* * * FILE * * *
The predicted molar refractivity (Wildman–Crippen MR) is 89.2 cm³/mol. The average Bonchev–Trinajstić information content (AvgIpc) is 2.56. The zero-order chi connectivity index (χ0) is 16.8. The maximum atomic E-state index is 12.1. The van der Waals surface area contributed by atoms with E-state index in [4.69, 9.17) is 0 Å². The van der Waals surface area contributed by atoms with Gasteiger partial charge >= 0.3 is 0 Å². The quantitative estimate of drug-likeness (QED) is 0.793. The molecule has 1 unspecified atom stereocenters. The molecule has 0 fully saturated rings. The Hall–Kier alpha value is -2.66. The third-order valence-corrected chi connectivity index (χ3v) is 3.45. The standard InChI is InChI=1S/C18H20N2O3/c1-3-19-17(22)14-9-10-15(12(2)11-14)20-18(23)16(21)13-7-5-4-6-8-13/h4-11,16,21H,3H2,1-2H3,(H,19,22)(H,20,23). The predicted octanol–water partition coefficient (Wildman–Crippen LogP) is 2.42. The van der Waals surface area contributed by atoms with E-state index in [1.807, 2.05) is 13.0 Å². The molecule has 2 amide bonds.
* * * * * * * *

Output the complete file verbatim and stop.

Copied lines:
The predicted molar refractivity (Wildman–Crippen MR) is 89.2 cm³/mol. The average Bonchev–Trinajstić information content (AvgIpc) is 2.56. The zero-order chi connectivity index (χ0) is 16.8. The maximum atomic E-state index is 12.1. The van der Waals surface area contributed by atoms with E-state index in [4.69, 9.17) is 0 Å². The van der Waals surface area contributed by atoms with Gasteiger partial charge >= 0.3 is 0 Å². The quantitative estimate of drug-likeness (QED) is 0.793. The molecule has 1 unspecified atom stereocenters. The molecule has 0 fully saturated rings. The Hall–Kier alpha value is -2.66. The third-order valence-corrected chi connectivity index (χ3v) is 3.45. The standard InChI is InChI=1S/C18H20N2O3/c1-3-19-17(22)14-9-10-15(12(2)11-14)20-18(23)16(21)13-7-5-4-6-8-13/h4-11,16,21H,3H2,1-2H3,(H,19,22)(H,20,23). The predicted octanol–water partition coefficient (Wildman–Crippen LogP) is 2.42. The van der Waals surface area contributed by atoms with E-state index in [1.807, 2.05) is 13.0 Å². The molecule has 2 amide bonds.